Results:

The study cohort of 52 chronic hepatitis C patients (M/F 40/12), genotype 1 (29/52, 55%), had mean baseline steatosis 13.17 ± 2.33%.There was no mean difference in steatosis percentage between paired biopsies for genotype 1(-0.89%, p=0.32)and genotype non-1 patients(-7.4%,p=0,12).

 

There was an association with direction of change in steatosis grade and adipokines for TNF-α (p=0.05) and PAI-1(p=0.006). For genotype 1, change (Δ) in steatosis percentage correlated with Δ IL-6 only (R2 =0.16, p=0.03. For genotype non-1, there was trend toward positive correlation for Δ PAI-1 and Δ steatosis percentage (R2=0.16, p=0.06. Mean Δ TNF-α was greater in genotype 1 patients with SVR compared to NR with no other differences for adipokines by virologic response for genotype 1 or genotype non-1.

 

There were no significant differences in mean adipokine levels before and after Rx for genotype 3 (n=12) and non-3 (n=38) and no correlation for Δ adipokines and Δ steatosis %. Mean adipokine differences for G3 SVR (n=5) vs G3 NR (n=7) were not significant; for non-3 NR (n=28) vs. SVR (n=10) only TNF-α levels were significantly different(37.63 vs -157.6, p=0.007).

 

Conclusions:

The adipokines TNF-α, IL-6 and PAI-1 may have limited utility in following changes in steatosis in chronic hepatitis C genotype 1 infection. Similar associations were not apparent for genotype genotype non-1 or genotype 3 related changes in steatosis or viral response.

 

 

G1 SVR
(n=8)

G1 NR
(n=21)

p value

G non-1 SVR
(n=16)

G non-1 NR
(n=7)

p value

Δ IL-6

-0.55

-1.03

p=0.97

-0.44

-17.69

p=0.42

Δ TNF-α

-154.4

39.9

p=0.04

-49.97

-12.63

p=0.44

Δ Leptin

-920.5

1205.6

p=0.73

917.29

-456.8

p=0.64

Δ Adiponectin

-2 x 106

6.4 x 106

p=0.4

27939

2.2 x 106

p=0.67

Δ PAI-1

-88.9

-689.6

p=0.74

-1540

315.67

p=0.34

Δ Steatosis %

0.125

-1.28

p=0.75

-29.57

2.37

p=0.02

 


Topic:  Disease Progression – Metabolic disorders

M1823. Chronic HCV Infection causes Insulin Resistance- A Meta-analysis. 

S. Jalil; R. R. Mummadi; G. K. Sood

 

Background and Aim:

Chronic Hepatitis C virus (HCV) infection is associated with increased risk of type 2 diabetes. It has been postulated that HCV infection promotes Insulin resistance (IR) and leads to development of diabetes. Recently, several studies have reported the link between chronic HCV infection and insulin resistance before the development of diabetes. These studies however are heterogeneous in their design and outcome measures. We performed a meta-analysis of available studies (1988 through November 2006).

 

Methods:

Electronic databases Medline, CINAHL and Science Citation Index were searched. Studies with non-diabetic, non-cirrhotic chronic HCV infected patients with a healthy control group for comparison were included for analysis. Main outcome analysis was level of Insulin resistance as measured by homeostasis model assessment for insulin resistance (HOMA-IR). HOMA-IR data for HCV patients and controls were abstracted. Meta-analysis was performed using Comprehensive Meta Analysis Software Version 2.

 

Results:

A total of 342 journal articles and abstracts were reviewed. Eight studies which met the search criteria were selected. There were 951 chronic HCV patients with HOMA-IR results. The pooled data of HOMA-IR from six studies favors insulin resistance in patients with chronic hepatitis C infection (Std diff in means: 3.79, SE: 0.056, CI: 3.59-3.81; p= 0.001) as shown in table 1.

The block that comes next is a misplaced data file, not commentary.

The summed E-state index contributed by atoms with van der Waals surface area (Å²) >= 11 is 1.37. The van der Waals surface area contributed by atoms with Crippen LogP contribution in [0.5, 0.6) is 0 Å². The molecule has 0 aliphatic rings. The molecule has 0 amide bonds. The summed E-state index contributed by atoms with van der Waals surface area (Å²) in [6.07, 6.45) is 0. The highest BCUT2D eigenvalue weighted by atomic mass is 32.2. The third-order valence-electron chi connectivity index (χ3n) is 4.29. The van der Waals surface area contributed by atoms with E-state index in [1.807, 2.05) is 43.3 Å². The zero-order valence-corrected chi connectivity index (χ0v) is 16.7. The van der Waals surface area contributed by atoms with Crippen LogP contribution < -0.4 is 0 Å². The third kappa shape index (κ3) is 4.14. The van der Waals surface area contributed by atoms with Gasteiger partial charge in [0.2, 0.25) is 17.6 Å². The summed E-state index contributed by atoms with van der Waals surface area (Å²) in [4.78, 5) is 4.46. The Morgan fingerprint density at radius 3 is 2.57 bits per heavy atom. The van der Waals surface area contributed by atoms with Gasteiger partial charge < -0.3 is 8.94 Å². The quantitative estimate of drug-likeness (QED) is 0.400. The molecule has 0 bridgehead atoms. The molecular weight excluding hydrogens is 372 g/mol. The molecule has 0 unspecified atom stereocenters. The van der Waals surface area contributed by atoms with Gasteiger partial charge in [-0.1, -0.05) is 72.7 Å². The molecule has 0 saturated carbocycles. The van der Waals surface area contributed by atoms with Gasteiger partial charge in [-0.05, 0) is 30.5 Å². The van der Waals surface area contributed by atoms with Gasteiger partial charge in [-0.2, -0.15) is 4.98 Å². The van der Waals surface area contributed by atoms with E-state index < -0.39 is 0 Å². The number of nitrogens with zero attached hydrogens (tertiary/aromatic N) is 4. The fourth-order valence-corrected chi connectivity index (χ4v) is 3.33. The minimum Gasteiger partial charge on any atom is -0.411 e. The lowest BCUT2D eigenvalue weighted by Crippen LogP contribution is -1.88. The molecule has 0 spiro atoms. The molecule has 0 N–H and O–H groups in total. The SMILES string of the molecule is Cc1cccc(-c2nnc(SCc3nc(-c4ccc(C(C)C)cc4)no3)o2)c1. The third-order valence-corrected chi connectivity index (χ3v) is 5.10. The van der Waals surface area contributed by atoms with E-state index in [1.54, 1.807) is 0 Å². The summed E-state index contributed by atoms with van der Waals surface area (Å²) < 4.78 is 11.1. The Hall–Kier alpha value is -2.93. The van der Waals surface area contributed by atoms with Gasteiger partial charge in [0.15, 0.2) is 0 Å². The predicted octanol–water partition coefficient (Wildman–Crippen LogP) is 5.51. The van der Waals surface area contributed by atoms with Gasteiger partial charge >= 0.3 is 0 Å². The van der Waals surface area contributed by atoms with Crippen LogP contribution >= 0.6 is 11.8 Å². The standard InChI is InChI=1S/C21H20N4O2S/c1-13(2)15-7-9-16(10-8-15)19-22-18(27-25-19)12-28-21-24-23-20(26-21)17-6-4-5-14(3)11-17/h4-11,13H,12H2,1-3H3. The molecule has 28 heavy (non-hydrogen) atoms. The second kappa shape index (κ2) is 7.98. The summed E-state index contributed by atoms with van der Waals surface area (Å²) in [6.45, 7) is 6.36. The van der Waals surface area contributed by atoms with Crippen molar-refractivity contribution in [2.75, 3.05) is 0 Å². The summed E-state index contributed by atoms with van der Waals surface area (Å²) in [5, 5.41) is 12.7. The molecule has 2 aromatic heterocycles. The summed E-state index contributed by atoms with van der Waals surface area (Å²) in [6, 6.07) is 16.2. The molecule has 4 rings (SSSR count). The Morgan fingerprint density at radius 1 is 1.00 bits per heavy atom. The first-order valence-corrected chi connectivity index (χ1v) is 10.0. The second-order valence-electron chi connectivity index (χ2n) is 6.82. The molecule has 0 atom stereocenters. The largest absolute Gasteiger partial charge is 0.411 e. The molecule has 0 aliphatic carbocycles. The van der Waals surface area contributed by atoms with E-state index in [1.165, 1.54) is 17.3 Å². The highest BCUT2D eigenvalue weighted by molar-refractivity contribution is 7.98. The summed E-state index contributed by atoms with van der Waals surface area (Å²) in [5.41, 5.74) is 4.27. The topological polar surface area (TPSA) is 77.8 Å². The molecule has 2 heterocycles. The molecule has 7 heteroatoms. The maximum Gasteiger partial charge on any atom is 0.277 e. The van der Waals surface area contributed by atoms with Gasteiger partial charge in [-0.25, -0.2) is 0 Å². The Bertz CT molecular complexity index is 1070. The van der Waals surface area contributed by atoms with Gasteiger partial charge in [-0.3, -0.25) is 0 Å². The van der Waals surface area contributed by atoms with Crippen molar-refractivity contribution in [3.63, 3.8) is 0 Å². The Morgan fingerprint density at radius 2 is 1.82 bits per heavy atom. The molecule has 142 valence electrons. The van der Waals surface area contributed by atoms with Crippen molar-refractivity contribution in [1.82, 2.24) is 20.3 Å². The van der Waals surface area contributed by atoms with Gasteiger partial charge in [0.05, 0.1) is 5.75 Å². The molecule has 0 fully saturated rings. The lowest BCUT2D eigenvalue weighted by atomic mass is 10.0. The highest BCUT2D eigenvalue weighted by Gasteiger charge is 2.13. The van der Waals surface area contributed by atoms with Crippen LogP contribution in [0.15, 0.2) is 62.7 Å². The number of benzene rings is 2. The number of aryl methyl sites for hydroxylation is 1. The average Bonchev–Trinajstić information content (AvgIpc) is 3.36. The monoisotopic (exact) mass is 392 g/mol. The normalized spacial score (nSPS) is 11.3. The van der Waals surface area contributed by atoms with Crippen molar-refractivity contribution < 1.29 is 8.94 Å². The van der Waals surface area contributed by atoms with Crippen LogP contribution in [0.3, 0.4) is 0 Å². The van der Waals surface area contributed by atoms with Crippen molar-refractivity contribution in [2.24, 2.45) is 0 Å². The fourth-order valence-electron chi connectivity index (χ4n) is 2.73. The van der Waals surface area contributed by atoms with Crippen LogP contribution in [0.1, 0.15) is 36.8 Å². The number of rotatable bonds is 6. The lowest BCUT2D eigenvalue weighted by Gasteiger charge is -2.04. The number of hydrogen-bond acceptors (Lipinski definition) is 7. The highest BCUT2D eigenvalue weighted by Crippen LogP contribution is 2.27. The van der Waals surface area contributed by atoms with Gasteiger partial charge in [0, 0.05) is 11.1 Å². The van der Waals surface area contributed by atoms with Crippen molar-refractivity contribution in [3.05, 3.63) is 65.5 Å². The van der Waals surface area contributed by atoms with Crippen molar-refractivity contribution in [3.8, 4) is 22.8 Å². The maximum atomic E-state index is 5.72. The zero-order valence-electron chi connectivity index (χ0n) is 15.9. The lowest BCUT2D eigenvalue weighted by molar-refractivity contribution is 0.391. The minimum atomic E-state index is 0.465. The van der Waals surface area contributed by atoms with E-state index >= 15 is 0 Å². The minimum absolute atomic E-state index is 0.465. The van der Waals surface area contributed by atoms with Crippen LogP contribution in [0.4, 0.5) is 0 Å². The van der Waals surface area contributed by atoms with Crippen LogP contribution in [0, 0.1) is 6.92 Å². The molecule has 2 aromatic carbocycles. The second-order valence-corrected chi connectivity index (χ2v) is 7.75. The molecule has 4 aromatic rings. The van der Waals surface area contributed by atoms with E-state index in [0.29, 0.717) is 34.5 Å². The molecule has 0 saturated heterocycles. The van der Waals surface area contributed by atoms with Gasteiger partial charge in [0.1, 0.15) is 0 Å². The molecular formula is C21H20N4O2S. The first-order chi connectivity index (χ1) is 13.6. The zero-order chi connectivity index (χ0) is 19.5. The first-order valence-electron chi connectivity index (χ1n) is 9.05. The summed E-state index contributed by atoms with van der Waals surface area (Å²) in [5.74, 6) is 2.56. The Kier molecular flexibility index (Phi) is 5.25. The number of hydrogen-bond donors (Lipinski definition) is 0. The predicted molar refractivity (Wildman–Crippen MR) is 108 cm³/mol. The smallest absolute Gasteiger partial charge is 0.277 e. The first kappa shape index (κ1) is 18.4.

Conclusions:

This meta-analysis suggests that chronic HCV infection is associated with insulin resistance when compared to healthy controls. The insulin resistance in chronic hepatitis C patients is independent of genotype.  There is increased incidence of steatosis in genotype 3 infection. 

 


Topic:  Disease Progression - General

M1826. Hepatitis C and End Stage Renal Disease: A Global Survey. 

J. A. Ortiz; J. M. Palma-Vargas; F. H. Wright; F. E. Membreno; S. Harrison; P. F. Foster

 

Introduction/Methods:

Hepatitis C virus (HCV) is an important cause of morbidity in patients with End Stage Renal Disease (ESRD). Treatment algorhytms for these complex patients have yet to be validated. To determine the degree of variability in treating this patient population, we sent a 22 question survey to over 1000 transplant professionals via the Internet. Specific topics involved in this survey were: Pre-transplant HCV diagnosis strategies, Pre-transplant HCV treatment modalities, Transplant strategies and post-transplant HCV therapies and immunosupression.

 

Results:

There were 137 respondents as follows: 32 hepatologists, 31 nephrologists, 28 multi-organ transplant surgeons, 22 liver transplant surgeons, 19 kidney transplant surgeons and 5 miscellaneous. Three surveys were eliminated due to incomplete answers leaving 134 surveys for the final analysis.

 

In addition to serologic viral studies, 61% of the respondents would perform a liver biopsy for the pre-transplant HCV work-up. Biopsy time intervals varied widely among answers and 38% of the respondents had no established protocol. The majority of the respondents (75%) stated that the hepatologist or gastroenterologist were involved in the decision -making process.

 

Regarding pre-transplant HCV therapy, 68% of the respondents would treat at least some of these patients with interferon. Thirty eight percent would use ribavirin. Dosage varied widely among the respondents.

 

Transplant strategies included the use of HCV positive donors for HCV positive recipients in 64% of respondents. Additionally, 4% would use HCV positive donor organs for HCV negative recipients. Combined liver/kidney transplantation was advocated by 50% in the asymptomatic biopsy proven cirrhotic patient on dialysis.

 

Regarding post-transplant HCV therapy, 17% of the respondents would treat kidney transplant recipients with interferon and 33% would treat dual liver/kidney transplant recipients with interferon.